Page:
Regulation: Big Government or Big Business

“the banks should not be allowed to be larger than the government’s ability to regulate them”

If you ask someone about big government, they will probably tell you they don’t want government meddling in their personal business. What they really mean is that they don’t want ANYONE meddling in their lives. In reality, that opened the door to the finance sector to meddle, control and alter our lives. Banks, insurance companies and non-bank financial institutions have co-opted governmental decision making, and forced us all to pay dearly — far more than those taxes that everyone is worried about. Just look at the Wall Street bailout or our ridiculous health-care system.

We have let our aversion to big government get in the way of GOOD government. When government is doing the job of protecting us, they do pretty well — better than we could ourselves. When they don’t, we get screwed.

So now we have a financial system with a death grip on virtually every American, present and future, while we pay ever higher fees, costs and other private taxes for services that are provided in other countries at a fraction of the cost we pay here. Today’s article in the New York Times about our $48 billion credit card bill is just an example of how we pay more in fees to use credit and debit cards than anyone else.

The current debate over “too big to fail” is an example of how we end up talking about the wrong things which in turn leads to the wrong regulation and the usual bad result: Americans have less money at the end of the month while financial institutions have more money at the end of the month.

Nobody will argue about our desire for convenience of having ATM access and branch access wherever we might happen to find ourselves. But there is no reason to allow a monopolistic control over the industry rather than impose reasonable regulation so that consumer costs go down with some healthy competition. The industry backbone is already in place for electronic payments and transfers. Every bank, credit union and others could have equal access to it if we required those who control it to be regulated as utilities instead of private enterprise for the sole benefit of its officers and shareholders.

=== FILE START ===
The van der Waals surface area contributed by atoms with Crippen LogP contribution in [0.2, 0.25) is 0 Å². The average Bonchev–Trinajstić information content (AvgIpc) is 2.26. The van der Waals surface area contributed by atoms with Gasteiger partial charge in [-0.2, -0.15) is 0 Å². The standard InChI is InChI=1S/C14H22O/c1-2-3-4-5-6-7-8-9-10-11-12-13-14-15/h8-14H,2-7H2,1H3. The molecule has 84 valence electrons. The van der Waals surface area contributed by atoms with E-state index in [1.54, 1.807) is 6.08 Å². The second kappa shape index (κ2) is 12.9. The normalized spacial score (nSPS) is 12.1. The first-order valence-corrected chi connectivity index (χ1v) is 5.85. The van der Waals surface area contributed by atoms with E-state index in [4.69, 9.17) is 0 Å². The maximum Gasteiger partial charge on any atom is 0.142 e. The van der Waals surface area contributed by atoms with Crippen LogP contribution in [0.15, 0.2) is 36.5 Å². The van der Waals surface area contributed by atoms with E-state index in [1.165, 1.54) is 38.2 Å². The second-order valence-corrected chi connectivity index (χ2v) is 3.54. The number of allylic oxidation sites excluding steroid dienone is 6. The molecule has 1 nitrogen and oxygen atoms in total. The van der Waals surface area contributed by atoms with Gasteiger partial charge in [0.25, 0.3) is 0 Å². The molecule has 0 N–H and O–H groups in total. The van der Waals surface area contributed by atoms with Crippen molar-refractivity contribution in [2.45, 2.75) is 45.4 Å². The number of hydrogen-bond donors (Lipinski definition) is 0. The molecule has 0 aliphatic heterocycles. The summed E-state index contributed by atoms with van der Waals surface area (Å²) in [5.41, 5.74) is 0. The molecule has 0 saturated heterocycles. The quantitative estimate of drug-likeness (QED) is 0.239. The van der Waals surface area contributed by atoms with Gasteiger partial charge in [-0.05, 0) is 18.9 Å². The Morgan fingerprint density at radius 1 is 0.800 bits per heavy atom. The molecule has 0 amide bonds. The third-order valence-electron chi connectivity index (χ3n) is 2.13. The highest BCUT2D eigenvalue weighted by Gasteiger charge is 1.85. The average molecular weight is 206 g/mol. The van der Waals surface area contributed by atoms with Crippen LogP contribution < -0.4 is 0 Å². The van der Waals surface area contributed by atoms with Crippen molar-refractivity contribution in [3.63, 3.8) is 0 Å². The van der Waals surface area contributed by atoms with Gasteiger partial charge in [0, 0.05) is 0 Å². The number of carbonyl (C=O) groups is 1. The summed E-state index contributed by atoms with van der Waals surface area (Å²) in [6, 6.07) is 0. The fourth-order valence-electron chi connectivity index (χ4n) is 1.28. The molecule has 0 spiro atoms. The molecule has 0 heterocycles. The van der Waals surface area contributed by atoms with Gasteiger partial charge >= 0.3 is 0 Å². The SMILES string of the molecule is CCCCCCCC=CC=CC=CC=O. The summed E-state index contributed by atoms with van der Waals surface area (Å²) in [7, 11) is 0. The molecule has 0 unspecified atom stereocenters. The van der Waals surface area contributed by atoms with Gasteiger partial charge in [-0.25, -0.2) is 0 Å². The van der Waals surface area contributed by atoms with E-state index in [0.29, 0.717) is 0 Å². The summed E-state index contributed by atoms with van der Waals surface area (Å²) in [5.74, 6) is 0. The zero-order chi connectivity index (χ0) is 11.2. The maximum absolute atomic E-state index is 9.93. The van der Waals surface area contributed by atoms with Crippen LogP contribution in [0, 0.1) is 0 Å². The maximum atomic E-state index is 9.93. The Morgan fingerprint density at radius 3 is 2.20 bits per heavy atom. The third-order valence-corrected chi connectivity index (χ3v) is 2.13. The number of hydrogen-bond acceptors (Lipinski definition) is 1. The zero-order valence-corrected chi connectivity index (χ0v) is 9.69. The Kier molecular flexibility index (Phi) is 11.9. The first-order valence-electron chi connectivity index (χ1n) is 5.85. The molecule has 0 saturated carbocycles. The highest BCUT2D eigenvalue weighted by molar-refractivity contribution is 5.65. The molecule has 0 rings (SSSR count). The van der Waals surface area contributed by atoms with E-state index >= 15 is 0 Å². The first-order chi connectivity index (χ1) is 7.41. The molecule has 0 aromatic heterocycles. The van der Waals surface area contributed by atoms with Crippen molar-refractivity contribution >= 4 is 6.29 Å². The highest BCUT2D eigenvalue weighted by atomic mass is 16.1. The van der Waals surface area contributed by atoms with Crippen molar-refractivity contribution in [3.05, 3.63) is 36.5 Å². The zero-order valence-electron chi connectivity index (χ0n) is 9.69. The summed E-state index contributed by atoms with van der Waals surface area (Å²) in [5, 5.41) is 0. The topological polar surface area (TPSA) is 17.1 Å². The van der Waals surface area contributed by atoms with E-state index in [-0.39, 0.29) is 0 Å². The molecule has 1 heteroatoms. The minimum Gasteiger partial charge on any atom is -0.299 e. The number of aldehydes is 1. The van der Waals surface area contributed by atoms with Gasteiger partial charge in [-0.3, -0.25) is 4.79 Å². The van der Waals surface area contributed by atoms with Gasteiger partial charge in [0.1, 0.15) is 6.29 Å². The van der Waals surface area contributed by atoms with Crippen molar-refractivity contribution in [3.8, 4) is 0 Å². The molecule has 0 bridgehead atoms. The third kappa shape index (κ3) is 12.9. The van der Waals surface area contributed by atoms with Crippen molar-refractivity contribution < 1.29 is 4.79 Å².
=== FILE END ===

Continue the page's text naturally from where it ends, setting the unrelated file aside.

When AT&T was broken up it did eventually lead to much lower costs for voice communication and other forms of communication. So the argument for breaking up the big banks is based upon solid history and good sense. If AT&T had undertaken actions that put the entire country at peril and caused problems with our foreign relations, that would have been another reason to do it. But our government didn’t wait for something bad to happen, it acted in anticipation of the inevitable result of arrogance that comes with total control.

This time, we have the consequences of arrogance and total control and it did in fact put our entire country in peril and caused disruption in our influence and standing around the globe. But now, with the finance sector pouring $1 million per day into lobbying,  we have a debate about whether we should let that happen again. A debate?

We now have half the number of large financial institutions controlling virtually 100% of the finance system of our country than the number of such firms existing in 2007.  This increases the risk to our country, our lives and our world. So we have already ended up with a net loss and a much higher likelihood that we will see disaster, larger than before. How bad do things have to be for the outrage and consequences of Big Business to be confronted?

In my opinion, the banks should not be allowed to be larger than the government’s ability to regulate them. That simple proposition is the only satisfactory answer. Break them down, increase the size and resources of regulatory agencies and make sure there is real oversight of those agencies and we won’t have this problem again. It won’t solve the recovery issues that confront us today but it will at least take the future consequences of a repeat performance off the table for tomorrow.

4 Responses

  1. Problem is there’s no trust in either

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  4. Neil made a very good argument. Big business or big government? The answer should be neither.
    Most people have a blind spot for big businesses so they unleash their discontentments on their government.

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